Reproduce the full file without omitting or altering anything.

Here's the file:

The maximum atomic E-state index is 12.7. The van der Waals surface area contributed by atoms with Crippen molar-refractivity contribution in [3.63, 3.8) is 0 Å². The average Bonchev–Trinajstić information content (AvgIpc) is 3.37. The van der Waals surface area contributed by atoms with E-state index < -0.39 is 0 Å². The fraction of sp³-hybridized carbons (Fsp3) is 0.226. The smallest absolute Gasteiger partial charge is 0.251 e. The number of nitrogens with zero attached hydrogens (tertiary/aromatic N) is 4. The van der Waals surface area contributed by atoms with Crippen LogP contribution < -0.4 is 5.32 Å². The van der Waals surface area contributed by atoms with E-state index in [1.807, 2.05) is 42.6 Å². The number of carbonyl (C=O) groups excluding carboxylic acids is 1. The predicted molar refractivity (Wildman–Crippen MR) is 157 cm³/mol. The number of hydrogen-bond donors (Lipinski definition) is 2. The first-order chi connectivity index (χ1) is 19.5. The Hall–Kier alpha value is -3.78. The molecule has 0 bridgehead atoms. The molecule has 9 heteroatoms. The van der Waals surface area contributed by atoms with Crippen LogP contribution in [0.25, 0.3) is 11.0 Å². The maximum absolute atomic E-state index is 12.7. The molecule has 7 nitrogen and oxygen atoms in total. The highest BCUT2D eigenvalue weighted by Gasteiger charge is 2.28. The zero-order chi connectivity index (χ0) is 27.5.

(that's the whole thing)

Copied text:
The maximum atomic E-state index is 12.7. The van der Waals surface area contributed by atoms with Crippen molar-refractivity contribution in [3.63, 3.8) is 0 Å². The average Bonchev–Trinajstić information content (AvgIpc) is 3.37. The van der Waals surface area contributed by atoms with E-state index < -0.39 is 0 Å². The fraction of sp³-hybridized carbons (Fsp3) is 0.226. The smallest absolute Gasteiger partial charge is 0.251 e. The number of nitrogens with zero attached hydrogens (tertiary/aromatic N) is 4. The van der Waals surface area contributed by atoms with Crippen LogP contribution < -0.4 is 5.32 Å². The van der Waals surface area contributed by atoms with E-state index in [1.807, 2.05) is 42.6 Å². The number of carbonyl (C=O) groups excluding carboxylic acids is 1. The predicted molar refractivity (Wildman–Crippen MR) is 157 cm³/mol. The number of hydrogen-bond donors (Lipinski definition) is 2. The first-order chi connectivity index (χ1) is 19.5. The Hall–Kier alpha value is -3.78. The molecule has 0 bridgehead atoms. The molecule has 9 heteroatoms. The van der Waals surface area contributed by atoms with Crippen LogP contribution in [0.25, 0.3) is 11.0 Å². The maximum absolute atomic E-state index is 12.7. The molecule has 7 nitrogen and oxygen atoms in total. The highest BCUT2D eigenvalue weighted by Gasteiger charge is 2.28. The zero-order chi connectivity index (χ0) is 27.5.